Haverhill Economist Urges City Council to Favor Homeowners

Demet Haksever of Haverhill, who works as a senior economist for the New England Fishery Management Council of Newburyport, sent the letter below to Haverhill city councilors.

In the letter, Haksever disputes the contention a lower tax rate for businesses attracts more industry to the city and creates jobs. Instead, she argues business will be harmed if residents collectively lose between $1.5 and $2.7 million in purchasing power due to increased property tax burdens.

Haverhill city councilors decide tonight how much of a property tax increase homeowners and businesses will pay.

WHAV has reached out to past business community speakers for a response.

Dear Councillor,

I am sending this letter to express my concerns regarding the property tax classification for 2017 that will be decided at the meeting tonight. I will be unable to attend the Council meeting due to a work meeting in RI, so please accept my apologies for this rather lengthy email!

Just to be clear, my main concern is not so much about the increase in property taxes, but about fairness, affordability, and the potential impacts on the local economy. As you know, property taxes for an average single home owner increased by about $525 in the last 5 years since 2011, contributing each year to support our schools, fire and police departments and other services.

However, we can’t keep increasing the taxes on homeowners to give tax breaks especially to the large businesses in the CIP class. For example, an increase of taxes by about $150 (at a shift factor of 157%) for an average single family home (there are 10411 such units) would reduce the disposable income of residents by more than $1.5 million and probably more than $2.7 million when condos and other residential property are included. This cannot be good for the majority of businesses in Haverhill that thrive on local demand for their products and services.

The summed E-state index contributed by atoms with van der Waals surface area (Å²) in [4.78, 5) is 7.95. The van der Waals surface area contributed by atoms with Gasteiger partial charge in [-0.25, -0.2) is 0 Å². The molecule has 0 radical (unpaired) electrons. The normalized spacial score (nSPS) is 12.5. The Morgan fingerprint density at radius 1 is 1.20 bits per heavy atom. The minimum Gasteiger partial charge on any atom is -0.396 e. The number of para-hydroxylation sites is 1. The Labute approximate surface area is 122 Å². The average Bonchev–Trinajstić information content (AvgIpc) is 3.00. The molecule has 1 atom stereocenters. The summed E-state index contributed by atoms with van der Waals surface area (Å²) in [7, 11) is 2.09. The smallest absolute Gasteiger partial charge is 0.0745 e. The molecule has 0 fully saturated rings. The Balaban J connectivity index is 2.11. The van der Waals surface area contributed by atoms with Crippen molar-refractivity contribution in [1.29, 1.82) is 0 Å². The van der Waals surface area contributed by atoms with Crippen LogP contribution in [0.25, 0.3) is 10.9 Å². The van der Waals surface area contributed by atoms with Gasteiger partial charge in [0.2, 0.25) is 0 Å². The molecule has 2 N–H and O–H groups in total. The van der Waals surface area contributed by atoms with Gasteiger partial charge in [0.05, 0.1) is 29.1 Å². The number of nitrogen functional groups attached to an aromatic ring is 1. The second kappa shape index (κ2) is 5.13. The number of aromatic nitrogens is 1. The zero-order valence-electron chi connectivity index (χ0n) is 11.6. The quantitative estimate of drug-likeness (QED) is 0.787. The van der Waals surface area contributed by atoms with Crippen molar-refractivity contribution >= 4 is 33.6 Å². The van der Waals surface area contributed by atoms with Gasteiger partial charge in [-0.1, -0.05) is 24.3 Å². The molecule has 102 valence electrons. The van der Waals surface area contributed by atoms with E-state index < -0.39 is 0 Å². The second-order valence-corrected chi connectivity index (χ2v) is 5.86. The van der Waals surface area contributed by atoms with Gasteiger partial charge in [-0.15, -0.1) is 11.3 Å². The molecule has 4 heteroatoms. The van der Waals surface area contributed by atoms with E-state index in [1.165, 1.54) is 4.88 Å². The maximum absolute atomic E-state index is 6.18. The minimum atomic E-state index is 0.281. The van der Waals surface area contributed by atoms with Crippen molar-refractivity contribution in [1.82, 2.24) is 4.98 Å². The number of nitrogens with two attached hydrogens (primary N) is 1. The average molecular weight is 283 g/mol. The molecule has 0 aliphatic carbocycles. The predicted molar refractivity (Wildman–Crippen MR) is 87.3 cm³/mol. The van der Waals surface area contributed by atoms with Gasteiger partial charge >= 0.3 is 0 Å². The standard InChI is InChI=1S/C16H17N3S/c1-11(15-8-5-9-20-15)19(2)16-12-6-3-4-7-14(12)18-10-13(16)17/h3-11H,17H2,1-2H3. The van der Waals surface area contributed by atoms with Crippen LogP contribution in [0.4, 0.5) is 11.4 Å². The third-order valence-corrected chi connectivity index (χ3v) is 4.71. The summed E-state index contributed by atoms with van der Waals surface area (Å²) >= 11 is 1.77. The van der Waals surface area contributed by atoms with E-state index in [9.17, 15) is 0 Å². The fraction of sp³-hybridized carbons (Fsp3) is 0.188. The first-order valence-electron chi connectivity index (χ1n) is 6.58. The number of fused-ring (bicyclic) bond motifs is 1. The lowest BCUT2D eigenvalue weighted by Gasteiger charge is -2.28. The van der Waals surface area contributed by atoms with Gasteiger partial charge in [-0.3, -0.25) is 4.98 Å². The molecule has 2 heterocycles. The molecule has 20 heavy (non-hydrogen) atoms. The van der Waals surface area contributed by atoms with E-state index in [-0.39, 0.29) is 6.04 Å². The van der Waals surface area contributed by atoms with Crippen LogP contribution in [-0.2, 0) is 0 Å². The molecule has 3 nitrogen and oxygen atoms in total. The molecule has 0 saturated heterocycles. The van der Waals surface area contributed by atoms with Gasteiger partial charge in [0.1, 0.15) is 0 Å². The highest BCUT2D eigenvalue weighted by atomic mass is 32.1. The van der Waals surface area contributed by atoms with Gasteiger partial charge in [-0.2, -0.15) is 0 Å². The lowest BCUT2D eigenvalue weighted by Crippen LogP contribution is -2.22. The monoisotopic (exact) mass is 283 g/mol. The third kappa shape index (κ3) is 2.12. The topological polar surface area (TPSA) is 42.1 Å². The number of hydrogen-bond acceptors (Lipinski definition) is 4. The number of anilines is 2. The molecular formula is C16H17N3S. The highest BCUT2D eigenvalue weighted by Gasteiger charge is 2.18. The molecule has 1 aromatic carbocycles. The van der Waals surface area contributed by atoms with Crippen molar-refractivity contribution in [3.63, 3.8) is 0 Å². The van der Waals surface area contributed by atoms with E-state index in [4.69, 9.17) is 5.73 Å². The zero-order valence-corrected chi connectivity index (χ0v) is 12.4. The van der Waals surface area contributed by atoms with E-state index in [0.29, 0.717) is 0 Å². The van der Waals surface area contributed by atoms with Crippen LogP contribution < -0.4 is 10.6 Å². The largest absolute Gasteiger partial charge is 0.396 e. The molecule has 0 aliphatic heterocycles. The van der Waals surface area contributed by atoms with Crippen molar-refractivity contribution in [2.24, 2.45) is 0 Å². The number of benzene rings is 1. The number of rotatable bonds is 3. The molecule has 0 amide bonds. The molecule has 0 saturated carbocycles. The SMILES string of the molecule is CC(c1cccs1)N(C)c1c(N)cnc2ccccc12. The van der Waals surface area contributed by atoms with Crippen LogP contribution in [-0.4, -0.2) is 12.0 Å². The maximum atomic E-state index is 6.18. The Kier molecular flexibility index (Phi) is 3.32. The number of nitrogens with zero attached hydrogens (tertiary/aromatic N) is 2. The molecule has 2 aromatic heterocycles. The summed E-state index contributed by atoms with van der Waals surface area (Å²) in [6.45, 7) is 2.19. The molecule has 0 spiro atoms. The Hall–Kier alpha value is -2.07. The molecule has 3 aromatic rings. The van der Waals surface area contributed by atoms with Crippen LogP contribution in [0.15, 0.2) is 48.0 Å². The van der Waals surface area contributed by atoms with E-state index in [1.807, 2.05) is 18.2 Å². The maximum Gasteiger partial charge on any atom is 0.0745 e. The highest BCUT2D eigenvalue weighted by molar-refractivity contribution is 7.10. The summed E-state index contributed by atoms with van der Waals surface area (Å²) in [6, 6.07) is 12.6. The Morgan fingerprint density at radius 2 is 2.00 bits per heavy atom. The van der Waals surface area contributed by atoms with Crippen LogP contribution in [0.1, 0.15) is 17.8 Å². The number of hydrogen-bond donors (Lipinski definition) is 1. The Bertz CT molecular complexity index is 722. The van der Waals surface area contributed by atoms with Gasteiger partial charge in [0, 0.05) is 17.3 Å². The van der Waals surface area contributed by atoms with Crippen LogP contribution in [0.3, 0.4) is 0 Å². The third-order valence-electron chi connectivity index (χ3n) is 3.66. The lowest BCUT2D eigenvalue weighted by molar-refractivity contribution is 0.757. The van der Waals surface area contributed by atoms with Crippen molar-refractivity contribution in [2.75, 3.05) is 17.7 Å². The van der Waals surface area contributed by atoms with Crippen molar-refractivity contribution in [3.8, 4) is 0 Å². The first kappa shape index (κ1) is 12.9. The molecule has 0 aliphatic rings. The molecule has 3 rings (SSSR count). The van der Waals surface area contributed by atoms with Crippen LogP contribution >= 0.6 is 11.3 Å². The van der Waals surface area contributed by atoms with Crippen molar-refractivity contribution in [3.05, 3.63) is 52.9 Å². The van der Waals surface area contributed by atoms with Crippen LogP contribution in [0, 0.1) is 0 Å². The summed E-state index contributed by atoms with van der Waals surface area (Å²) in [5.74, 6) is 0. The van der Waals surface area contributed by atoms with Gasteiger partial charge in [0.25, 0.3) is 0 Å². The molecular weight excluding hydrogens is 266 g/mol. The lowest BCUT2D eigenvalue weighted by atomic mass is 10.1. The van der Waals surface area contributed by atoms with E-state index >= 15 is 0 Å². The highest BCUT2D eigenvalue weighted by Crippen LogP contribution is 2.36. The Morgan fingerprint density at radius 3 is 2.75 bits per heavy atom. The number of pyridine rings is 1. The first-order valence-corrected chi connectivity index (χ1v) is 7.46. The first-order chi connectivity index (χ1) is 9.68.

I understand that the usual rationale for reducing industrial/commercial property (CIP) taxes is to bring more business to Haverhill and stimulate economic growth. It has been asserted that over the long-term that would reduce the property taxes for homeowners too.  But is there any cost-benefit analysis conducted for Haverhill supporting this claim? If there is, I appreciate if you could forward a copy.

Unless there is convincing evidence to the contrary, I have to disagree that reducing taxes for CIP while increasing it for the residents (i.e., customers) will help increase the number of jobs in Haverhill or stimulate economic development. According to a study I read recently about the impacts of property taxes, “..local business tax cuts are a poor strategy for promoting economic growth and creating jobs because taxes are a small fraction of the total cost of doing business. Tax cuts “work” by reducing business costs, in the hope that the reduction in costs will generate growth. But because the cost of state and local taxes are so small compared to other costs like labor, utilities, occupancy, and transportation, tax cuts are largely ineffective.” http://www.wvpolicy.org/wp-content/uploads/2015/10/PPT-policy-brief.pdf

In addition, for small business owners, for example with a commercial property value of $250,000 or less (more than half of the small businesses in Haverhill are in this category), the reduction in taxes would be very small to make any difference while the bulk of the tax cut would go to big businesses like Target and BJ’s. I think instead of getting marginal tax cuts, small businesses would benefit from having customers with more money in their pockets. In this respect, I was also wondering if there was an analysis conducted regarding differential impact of tax cuts on small versus large commercial/industrial properties?

In summary, I believe shifting the increase in property taxes to residents while reducing for the CIP would be bad for the local economy. It would be also unfair and unaffordable to many residents with fixed incomes. For these reasons, I urge you to vote for a shift larger than 160%  so that all classes of property owners contribute to the tax bill fairly. Residential property and homeowners need a break after the more than proportionate increase in their taxes (14.4% for single homes, but only 11.6% for the commercial property owners) in the last five years.

Thank you very much.

Demet Haksever

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